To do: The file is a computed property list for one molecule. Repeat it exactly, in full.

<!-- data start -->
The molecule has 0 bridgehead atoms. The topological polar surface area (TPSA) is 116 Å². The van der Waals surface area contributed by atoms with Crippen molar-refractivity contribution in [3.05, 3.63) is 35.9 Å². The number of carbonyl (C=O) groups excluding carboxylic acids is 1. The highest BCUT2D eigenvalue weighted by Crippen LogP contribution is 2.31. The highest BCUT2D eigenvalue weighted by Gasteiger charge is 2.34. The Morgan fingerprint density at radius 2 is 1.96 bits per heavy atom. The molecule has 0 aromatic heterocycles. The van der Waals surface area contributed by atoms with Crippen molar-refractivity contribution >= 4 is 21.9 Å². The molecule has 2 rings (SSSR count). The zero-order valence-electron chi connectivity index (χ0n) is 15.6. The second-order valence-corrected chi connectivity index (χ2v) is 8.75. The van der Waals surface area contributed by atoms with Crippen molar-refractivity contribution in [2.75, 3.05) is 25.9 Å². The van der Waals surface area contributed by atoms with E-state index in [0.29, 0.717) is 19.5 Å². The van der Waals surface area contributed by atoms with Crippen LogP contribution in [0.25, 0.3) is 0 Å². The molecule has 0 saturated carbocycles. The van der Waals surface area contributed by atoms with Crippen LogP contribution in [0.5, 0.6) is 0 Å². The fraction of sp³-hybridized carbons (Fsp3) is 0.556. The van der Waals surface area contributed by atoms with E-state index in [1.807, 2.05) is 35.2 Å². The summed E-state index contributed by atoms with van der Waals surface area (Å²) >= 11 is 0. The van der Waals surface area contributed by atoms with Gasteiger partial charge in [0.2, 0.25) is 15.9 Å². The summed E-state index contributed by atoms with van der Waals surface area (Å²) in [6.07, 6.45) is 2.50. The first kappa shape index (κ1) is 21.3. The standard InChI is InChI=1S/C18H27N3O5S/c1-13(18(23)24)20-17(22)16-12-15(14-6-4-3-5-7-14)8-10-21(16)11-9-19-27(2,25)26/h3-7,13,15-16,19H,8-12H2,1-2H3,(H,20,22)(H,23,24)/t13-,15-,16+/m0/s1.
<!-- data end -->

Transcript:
The molecule has 0 bridgehead atoms. The topological polar surface area (TPSA) is 116 Å². The van der Waals surface area contributed by atoms with Crippen molar-refractivity contribution in [3.05, 3.63) is 35.9 Å². The number of carbonyl (C=O) groups excluding carboxylic acids is 1. The highest BCUT2D eigenvalue weighted by Crippen LogP contribution is 2.31. The highest BCUT2D eigenvalue weighted by Gasteiger charge is 2.34. The Morgan fingerprint density at radius 2 is 1.96 bits per heavy atom. The molecule has 0 aromatic heterocycles. The van der Waals surface area contributed by atoms with Crippen molar-refractivity contribution >= 4 is 21.9 Å². The molecule has 2 rings (SSSR count). The zero-order valence-electron chi connectivity index (χ0n) is 15.6. The second-order valence-corrected chi connectivity index (χ2v) is 8.75. The van der Waals surface area contributed by atoms with Crippen molar-refractivity contribution in [2.75, 3.05) is 25.9 Å². The van der Waals surface area contributed by atoms with E-state index in [0.29, 0.717) is 19.5 Å². The van der Waals surface area contributed by atoms with Crippen LogP contribution in [0.25, 0.3) is 0 Å². The molecule has 0 saturated carbocycles. The van der Waals surface area contributed by atoms with Crippen LogP contribution in [0.5, 0.6) is 0 Å². The fraction of sp³-hybridized carbons (Fsp3) is 0.556. The van der Waals surface area contributed by atoms with E-state index in [1.807, 2.05) is 35.2 Å². The summed E-state index contributed by atoms with van der Waals surface area (Å²) >= 11 is 0. The van der Waals surface area contributed by atoms with Gasteiger partial charge in [0.2, 0.25) is 15.9 Å². The summed E-state index contributed by atoms with van der Waals surface area (Å²) in [6.07, 6.45) is 2.50. The first kappa shape index (κ1) is 21.3. The standard InChI is InChI=1S/C18H27N3O5S/c1-13(18(23)24)20-17(22)16-12-15(14-6-4-3-5-7-14)8-10-21(16)11-9-19-27(2,25)26/h3-7,13,15-16,19H,8-12H2,1-2H3,(H,20,22)(H,23,24)/t13-,15-,16+/m0/s1.